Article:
RV Boondocking Communication. We're on the Road, but We Still Need to Keep In Touch!
You've got family and friends to stay in touch with, as well as investments, finances and bills to monitor. You really need a variety of ways to perform your RV Boondocking Communication
How are you going to keep in touch and deal with all the "paper work" society demands?
Given a little thought and preparation I think you'll find it just won't be that hard.
Unless of course you're one of those tinkerers, who just likes doing things the hard way, 'cuz you like figuring things out for yourself! If that's the case ol' buddy, enjoy!
Me, I'm taking the easy way and going the way of them whats already done it! lol
Probably the first thing folks think of when they think RV Boondocking Communication, is that @#$% cell phone! Hard to believe we ever lived without the dang things ain't it? The critter we love to hate but would never be without right? The thing to consider here is the cost. If you don't have some sort of a nationwide service, the roaming and long distance charges are going to eat you alive.
I've been using Cingular (ATT before Cingular bought 'em up) for 6 years or better. My Wife uses Verizon. I'd have to say, I get more service in the outlying areas of the west than she does. Both systems have some sort of national rate, eliminating long distance and roaming charges.
From what I've seen, the smaller cellular companies (my daughter uses one of those) don't always have agreements with companies across the country, so service can be pretty spotty.
I suppose, if it toots your whistle, you could just get a phone card and use land lines here and there. Pay phones are getting increasingly harder to find though. Cell phones have hit that business pretty hard. If you're like me, Murphys law dictates that the difficulty in finding a pay phone will expand in direct relationship to my need to use a telephone ............. so I go with that often frustrating cell phone for that part of our RV Boondocking Communication!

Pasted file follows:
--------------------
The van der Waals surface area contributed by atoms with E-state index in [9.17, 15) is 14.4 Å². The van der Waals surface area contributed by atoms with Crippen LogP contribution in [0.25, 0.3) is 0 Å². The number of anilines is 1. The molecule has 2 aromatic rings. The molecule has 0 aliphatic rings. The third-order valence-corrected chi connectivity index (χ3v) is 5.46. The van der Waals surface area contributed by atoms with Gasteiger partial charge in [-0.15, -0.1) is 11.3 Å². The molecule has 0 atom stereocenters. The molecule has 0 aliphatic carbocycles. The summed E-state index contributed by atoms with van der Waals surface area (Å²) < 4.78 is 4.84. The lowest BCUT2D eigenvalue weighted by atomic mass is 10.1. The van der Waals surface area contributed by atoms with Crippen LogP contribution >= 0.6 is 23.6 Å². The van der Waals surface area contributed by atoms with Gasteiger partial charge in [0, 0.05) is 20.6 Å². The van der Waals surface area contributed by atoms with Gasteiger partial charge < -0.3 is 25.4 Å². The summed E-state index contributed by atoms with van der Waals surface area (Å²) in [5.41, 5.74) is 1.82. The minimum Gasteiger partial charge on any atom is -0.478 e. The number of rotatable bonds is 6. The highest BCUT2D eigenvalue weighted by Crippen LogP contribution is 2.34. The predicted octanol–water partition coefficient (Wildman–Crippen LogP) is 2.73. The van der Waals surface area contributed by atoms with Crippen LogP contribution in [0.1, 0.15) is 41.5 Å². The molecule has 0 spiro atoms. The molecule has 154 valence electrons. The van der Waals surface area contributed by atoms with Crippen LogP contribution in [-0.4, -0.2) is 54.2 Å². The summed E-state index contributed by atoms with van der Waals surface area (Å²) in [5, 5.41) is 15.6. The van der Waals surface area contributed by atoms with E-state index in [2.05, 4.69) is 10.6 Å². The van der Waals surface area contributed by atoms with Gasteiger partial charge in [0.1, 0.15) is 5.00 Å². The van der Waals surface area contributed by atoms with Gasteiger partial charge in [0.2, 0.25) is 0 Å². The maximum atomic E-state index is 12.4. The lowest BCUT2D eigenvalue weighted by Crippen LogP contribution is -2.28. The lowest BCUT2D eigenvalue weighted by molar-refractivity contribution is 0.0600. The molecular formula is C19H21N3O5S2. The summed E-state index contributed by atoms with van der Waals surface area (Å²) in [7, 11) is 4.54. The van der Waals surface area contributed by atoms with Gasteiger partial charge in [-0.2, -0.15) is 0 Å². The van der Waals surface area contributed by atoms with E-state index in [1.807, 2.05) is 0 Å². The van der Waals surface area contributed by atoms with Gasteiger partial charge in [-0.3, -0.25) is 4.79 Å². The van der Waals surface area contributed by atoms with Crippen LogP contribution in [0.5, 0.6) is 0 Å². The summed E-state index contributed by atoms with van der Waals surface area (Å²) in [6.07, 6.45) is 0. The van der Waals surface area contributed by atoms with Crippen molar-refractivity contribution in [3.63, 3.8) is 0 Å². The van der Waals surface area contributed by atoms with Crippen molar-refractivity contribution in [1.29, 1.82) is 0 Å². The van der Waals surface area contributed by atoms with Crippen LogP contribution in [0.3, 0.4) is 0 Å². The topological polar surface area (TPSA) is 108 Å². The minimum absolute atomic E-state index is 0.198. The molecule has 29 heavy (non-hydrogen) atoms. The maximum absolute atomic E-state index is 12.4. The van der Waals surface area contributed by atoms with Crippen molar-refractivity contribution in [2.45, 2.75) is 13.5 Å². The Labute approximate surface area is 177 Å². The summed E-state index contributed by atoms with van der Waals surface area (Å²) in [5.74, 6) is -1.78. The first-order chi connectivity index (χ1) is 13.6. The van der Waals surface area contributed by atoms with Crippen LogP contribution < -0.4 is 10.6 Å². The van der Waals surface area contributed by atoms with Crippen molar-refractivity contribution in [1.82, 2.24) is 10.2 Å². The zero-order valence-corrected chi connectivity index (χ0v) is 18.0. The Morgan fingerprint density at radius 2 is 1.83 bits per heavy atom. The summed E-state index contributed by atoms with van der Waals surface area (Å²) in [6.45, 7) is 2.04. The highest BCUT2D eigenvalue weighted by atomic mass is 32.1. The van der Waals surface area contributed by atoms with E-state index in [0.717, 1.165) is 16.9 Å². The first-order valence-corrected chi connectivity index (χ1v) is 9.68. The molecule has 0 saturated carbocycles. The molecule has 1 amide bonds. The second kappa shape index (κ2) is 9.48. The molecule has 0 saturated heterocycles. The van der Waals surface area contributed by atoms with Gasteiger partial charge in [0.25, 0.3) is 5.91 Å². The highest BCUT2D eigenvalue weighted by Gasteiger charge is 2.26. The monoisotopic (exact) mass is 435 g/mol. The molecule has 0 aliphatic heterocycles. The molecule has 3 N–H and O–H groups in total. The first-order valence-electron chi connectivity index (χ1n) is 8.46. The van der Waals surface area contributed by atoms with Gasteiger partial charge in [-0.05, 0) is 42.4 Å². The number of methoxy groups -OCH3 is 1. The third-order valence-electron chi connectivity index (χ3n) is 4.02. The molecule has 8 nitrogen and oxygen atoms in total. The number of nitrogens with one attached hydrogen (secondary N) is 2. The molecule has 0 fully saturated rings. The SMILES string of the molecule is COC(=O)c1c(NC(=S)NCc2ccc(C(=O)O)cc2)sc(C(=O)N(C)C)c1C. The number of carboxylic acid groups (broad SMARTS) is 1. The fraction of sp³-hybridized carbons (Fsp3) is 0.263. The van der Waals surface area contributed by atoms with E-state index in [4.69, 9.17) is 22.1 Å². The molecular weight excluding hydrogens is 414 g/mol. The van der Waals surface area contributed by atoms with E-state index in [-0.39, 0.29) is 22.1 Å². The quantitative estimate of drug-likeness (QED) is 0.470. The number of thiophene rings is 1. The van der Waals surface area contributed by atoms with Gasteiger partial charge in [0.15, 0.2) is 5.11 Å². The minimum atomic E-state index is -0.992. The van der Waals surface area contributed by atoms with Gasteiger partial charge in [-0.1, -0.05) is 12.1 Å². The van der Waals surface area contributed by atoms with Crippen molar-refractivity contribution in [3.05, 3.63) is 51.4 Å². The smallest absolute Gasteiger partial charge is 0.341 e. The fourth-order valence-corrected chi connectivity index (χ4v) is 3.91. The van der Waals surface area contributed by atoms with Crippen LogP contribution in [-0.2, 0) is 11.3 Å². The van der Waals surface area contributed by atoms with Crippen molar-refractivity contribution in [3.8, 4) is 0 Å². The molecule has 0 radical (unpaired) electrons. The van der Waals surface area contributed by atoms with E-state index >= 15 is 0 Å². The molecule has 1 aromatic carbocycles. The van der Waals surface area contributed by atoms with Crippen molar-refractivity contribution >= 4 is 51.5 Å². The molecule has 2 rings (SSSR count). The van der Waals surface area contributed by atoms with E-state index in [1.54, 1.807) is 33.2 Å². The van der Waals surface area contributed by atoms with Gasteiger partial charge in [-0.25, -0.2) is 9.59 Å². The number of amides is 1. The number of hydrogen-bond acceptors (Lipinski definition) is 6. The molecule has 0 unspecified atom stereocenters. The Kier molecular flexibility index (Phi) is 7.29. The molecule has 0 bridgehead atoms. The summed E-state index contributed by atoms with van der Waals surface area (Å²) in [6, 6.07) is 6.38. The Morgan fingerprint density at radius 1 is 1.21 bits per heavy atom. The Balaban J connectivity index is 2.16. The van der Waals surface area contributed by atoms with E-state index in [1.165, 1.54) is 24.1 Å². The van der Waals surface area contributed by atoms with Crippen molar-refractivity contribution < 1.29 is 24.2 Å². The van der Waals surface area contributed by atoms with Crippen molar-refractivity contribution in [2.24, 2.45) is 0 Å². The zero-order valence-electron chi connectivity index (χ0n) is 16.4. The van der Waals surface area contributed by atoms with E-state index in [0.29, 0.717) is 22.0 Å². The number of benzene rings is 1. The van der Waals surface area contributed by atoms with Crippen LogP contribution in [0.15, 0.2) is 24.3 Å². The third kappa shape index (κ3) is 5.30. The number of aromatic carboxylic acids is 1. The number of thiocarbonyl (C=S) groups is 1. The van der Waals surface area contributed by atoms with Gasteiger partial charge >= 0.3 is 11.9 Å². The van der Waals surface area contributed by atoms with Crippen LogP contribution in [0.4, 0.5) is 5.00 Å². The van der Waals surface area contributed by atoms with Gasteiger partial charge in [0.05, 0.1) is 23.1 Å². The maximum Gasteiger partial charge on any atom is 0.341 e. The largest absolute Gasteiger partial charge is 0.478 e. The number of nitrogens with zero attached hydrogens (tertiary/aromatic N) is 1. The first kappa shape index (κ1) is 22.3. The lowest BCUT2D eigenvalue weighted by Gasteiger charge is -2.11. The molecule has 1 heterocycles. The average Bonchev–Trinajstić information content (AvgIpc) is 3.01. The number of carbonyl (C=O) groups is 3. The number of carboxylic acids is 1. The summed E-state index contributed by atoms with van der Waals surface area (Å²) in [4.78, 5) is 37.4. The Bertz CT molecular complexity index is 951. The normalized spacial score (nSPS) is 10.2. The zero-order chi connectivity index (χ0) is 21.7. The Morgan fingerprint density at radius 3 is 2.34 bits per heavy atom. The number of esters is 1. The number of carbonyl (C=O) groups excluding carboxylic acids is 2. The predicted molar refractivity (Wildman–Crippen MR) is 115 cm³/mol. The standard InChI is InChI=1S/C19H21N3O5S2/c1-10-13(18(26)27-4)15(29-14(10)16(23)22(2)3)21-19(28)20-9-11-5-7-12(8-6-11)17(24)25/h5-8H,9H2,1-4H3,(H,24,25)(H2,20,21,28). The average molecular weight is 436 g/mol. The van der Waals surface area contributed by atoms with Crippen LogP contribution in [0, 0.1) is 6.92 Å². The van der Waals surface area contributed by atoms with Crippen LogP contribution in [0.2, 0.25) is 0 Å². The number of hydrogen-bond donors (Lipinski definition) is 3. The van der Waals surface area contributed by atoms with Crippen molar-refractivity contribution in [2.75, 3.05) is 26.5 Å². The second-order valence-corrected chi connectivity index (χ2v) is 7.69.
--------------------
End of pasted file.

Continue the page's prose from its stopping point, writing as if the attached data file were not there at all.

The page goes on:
There are a couple ways to deal with this. I suppose the simplest would be to have your mail sent to a relative (sister? brother? one of your kids?) who could package it up and forward it on to you once a week or so. It can be sent general delivery to a pre-determined post office for your pickup.
If you're staying at an RV park for a while you can usually have the package sent directly there as well.
Bad, bad RV Boondocker! What are you doing in an RV park?! LOL
There are many mail forwarding services as well. The Escapees, RV Club, (Escapees.com), has an excellant, in house, mail forwarding service you might want to check into.
What ever you do, you'll need a long term mailing address to forward mail from. Last time I checked, most mail box "stores" as well as the Post Office require a 'physical address' before they'll rent you a mailbox. So you'll need to have that figured out before you can take care of the forwarding part!
I guess you'll want to stay on good terms with the kids if you want them to do it for you! Keeping your RV Boondocking Communication "in the family" would likely be the cheapest solution!
Now on to the RV Boondocking Internet part of RV Boondocking Communication. That's getting to be a mouthful ain't it? You've got a lot of options here.
I'd guess that the greatest majority of people are using laptops or notebooks. A few are still hanging on to desk top setups, but I don't know why. They sure lack the mobility and convenience of the portables for RV Boondocking Communication.
You're gonna look a little odd carrying that big desktop into Starbucks!
You can hookup through your cell phone. But you'll find that to be painfully slow. Short e-mails are about all it can handle. Option two is to hookup by plugging your laptop in wherever you can find a phone connection you're allowed to use. For both of these you'll need a list of dial up numbers for your ISP.
Don't get caught crawling over to your neighbors rig in the middle of the night trying to plug into his line! You gotta get permission!
Option # three is WI-FI. You'll of course need to make sure your computer is equipped with this technology. It doesn't cost real bad to add it if you need to. I believe most of the newer laptops are coming with it already there. Mine did. This setup is getting to be pretty common place in the private RV parks, as well as an increasing number of businesses. Flying J Truck stops all have it.
Even McDonalds is starting to provide WI-FI service. I recently tried to use WI-FI at a Starbucks up in West Bend, Wisconsin. $4.50 for a cup of coffee and the buggers wanted to charge me for the WI-FI too!
Bad enough they were wondering what the heck, is that Cowboy lost? What the devil is he doing in here?! And what is that on his boots? lol
They didn't need to compound the injury to my delicate feelings by trying to squeeze some more blood out of the turnip, from something most other businesses consider a PR customer service!
Yeah, I feel just a little out of place in Starbucks. About as likely to find me there as finding Dianne Sawyer dancing on the bar at a local pub!
I finally found free WI-FI at the local library. That works well and most libraries now a days have that set up. It's fast and you have a rest room right there in the building! Us older 'gentlemen' need to stay aware of such things you know!